The Inaugural Donnchadh Ó Corráin Memorial Lecture

The Irish Conference of Medievalists is pleased to announce the inaugural Donnchadh Ó Corráin Memorial Lecture. Jan Erik Rekdal, Professor of Irish at the Department of Linguistic and Nordic Studies, University of Oslo, was invited to deliver a paper and proposed to talk about: ‘Óláfr Sigtryggsson Kváran’s Triangle (Dublin, York and Iona): the Cultural Exchange along its Three Trajectories’. Unfortunately, he is unable to attend.

Professor Thomas Charles-Edwards has very kindly agreed to give his plenary paper at 4.45 p.m. on Thursday 27th June (Aula Maxima) in place of Professor Rekdal. Not only is the theme of Professor Charles-Edwards’ paper — ‘Church and Laity in Irish Canon and Secular Law’ — a subject matter to which Prof. Ó Corráin himself contributed much, but Thomas and Donnchadh were also firm friends.

Thomas Charles-Edwards, Professor Emeritus of Celtic, Oxford University, is one of the foremost Celticists and medieval historians of his generation. Author of such important volumes as Early Irish and Welsh Kinship (Oxford, 1993), Early Christian Ireland (Cambridge, 2000) and Wales and the Britons 350–1064 (Oxford, 2013), he has made a major contribution to our undersatnding of the legal systems and broader history of medieval Ireland and Britain.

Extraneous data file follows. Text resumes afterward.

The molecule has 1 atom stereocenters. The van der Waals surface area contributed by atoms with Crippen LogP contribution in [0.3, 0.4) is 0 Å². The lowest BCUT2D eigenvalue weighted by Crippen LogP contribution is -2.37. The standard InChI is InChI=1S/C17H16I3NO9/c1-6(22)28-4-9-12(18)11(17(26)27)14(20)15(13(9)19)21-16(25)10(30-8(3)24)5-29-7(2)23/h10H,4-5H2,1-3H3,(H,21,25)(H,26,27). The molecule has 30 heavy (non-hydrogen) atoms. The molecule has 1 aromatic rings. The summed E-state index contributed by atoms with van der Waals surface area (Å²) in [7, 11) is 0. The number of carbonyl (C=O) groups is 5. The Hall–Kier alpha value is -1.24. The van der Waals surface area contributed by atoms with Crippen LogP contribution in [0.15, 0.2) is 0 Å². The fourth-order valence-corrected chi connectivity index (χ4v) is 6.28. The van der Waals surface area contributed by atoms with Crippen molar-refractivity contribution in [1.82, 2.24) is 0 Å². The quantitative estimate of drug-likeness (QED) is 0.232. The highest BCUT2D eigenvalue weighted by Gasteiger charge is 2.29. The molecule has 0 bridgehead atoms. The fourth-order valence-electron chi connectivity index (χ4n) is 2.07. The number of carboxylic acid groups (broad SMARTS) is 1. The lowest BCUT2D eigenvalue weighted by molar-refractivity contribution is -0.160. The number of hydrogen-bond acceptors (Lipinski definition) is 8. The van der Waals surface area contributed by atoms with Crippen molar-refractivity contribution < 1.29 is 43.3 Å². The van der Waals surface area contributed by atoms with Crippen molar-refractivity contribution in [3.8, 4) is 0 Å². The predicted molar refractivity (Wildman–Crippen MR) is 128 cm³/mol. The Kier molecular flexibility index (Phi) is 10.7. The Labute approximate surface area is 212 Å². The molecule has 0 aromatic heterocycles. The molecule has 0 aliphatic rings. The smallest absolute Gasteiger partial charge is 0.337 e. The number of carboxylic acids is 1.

Donnchadh Ó Corráin, Professor Emeritus of Medieval History, University College Cork, was one of the founding members of the Irish Conference of Medievalists in 1986 and so it is particularly fitting that the inaugural lecture takes places in UCC.

He was founder and director of the ArCH, CELT and Multi-Text Projects in UCC. He established, and until recently edited, Peritia: Journal of the Medieval Academy of Ireland.

His research interests included: the history and historiography of the early Middle Ages, Irish law, the Irish church, medieval Irish literature, genealogy, Irish manuscripts, Viking studies, and computer applications in the humanities, especially the creation of corpora and the analysis of text. He published widely and often, from the seminal Ireland Before the Normans (Dublin, 1972) to The Irish Church, its Reform and the English Invasion (Dublin, 2017). He died on the 25th October 2017, a few months after the publication of his magnum opusClavis Litterarum Hibernensium: Medieval Irish Books & Texts c. 400 – c. 1600 (Turnhout, 2017), a three-volume bibliography of Irish texts and manuscripts.

The lecture is generously supported by the National University of Ireland and the Royal Norwegian Embassy in Ireland.